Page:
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Old 11-07-2018, 10:25 PM   #15
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Quote:
Originally Posted by Merrymeeting View Post
Consider yourself lucky. Wolfeboro has one of the lowest tax rates in the state.



https://www.revenue.nh.gov/mun-prop/...-tax-rates.htm






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Old 11-07-2018, 10:48 PM   #16
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Originally Posted by Biggd View Post
Old people don't like to pay for schools because they don't have kids in school anymore but education is the back bone of the country. Without it we are all doomed to mediocrity.
I'm not sure if Wolfeboro has it but some towns give seniors citizen home owners a discount on their taxes which helps ease the pain. They should do that in all cities and towns, IMO.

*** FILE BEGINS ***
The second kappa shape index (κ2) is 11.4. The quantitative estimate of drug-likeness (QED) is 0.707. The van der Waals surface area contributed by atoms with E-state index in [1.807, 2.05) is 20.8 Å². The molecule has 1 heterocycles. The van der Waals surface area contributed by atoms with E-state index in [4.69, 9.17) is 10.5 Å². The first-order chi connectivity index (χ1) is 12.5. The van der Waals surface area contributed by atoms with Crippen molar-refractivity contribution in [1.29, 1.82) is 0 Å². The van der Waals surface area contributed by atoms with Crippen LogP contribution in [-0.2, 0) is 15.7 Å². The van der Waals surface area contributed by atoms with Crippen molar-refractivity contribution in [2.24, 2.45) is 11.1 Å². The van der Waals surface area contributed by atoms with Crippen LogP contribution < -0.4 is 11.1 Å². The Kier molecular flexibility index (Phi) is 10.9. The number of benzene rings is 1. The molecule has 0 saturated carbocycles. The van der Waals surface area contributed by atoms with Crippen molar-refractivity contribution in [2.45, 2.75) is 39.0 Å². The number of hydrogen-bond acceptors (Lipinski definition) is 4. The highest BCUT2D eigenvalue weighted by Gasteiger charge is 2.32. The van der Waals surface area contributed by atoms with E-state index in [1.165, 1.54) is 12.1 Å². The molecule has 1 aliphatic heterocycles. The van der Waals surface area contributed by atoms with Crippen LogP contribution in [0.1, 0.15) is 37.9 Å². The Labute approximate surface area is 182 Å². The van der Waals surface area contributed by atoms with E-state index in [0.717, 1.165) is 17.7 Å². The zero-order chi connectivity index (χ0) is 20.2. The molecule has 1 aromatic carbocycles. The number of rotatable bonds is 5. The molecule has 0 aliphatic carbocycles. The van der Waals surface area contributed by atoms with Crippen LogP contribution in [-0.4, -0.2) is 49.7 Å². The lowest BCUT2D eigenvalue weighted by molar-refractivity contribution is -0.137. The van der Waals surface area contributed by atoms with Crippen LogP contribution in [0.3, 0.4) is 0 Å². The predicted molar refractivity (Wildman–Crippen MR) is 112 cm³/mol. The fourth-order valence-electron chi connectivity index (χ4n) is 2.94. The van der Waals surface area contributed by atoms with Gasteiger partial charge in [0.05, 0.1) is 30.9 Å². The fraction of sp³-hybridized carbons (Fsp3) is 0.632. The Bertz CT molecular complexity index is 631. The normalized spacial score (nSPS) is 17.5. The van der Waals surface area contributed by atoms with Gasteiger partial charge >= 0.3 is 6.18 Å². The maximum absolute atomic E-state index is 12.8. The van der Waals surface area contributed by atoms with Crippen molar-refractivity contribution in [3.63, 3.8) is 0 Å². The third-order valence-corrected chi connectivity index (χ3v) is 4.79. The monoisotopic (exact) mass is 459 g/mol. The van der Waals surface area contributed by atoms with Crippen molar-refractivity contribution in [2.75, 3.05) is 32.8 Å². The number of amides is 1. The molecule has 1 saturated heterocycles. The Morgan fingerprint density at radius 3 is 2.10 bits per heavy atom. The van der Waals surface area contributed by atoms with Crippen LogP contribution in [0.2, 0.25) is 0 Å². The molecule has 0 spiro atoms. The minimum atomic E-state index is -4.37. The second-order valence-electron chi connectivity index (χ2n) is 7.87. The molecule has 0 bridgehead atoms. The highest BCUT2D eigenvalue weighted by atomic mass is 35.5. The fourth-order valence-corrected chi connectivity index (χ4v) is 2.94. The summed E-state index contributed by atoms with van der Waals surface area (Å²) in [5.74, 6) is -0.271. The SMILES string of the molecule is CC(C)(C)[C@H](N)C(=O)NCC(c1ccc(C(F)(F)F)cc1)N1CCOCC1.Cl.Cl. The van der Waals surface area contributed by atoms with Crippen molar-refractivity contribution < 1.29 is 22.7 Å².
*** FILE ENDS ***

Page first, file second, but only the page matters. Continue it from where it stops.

In NH , Towns can only modify taxes if the legislature gives permission. You can get a small break, if Town Meeting allows it, for being a veteran, for example. Not much else. Every session, there are bills to ease the burden for this group or that, but easing it for one adds to the burden for another. Bill fails.
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Old 11-08-2018, 06:09 AM   #17
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Rusty, you are right, however they are part of the existing school board. And they had the meeting because of all the talk of overseeing coast rises. And the selectmen's point (especially imo, the selectmen from Ossipee) is that theyreally would like a separate budget committee that is independent. My feeling (and i watched the whole meeting) was that the school board said feel free to come to our meetings but we don't want to have a committee watching over us.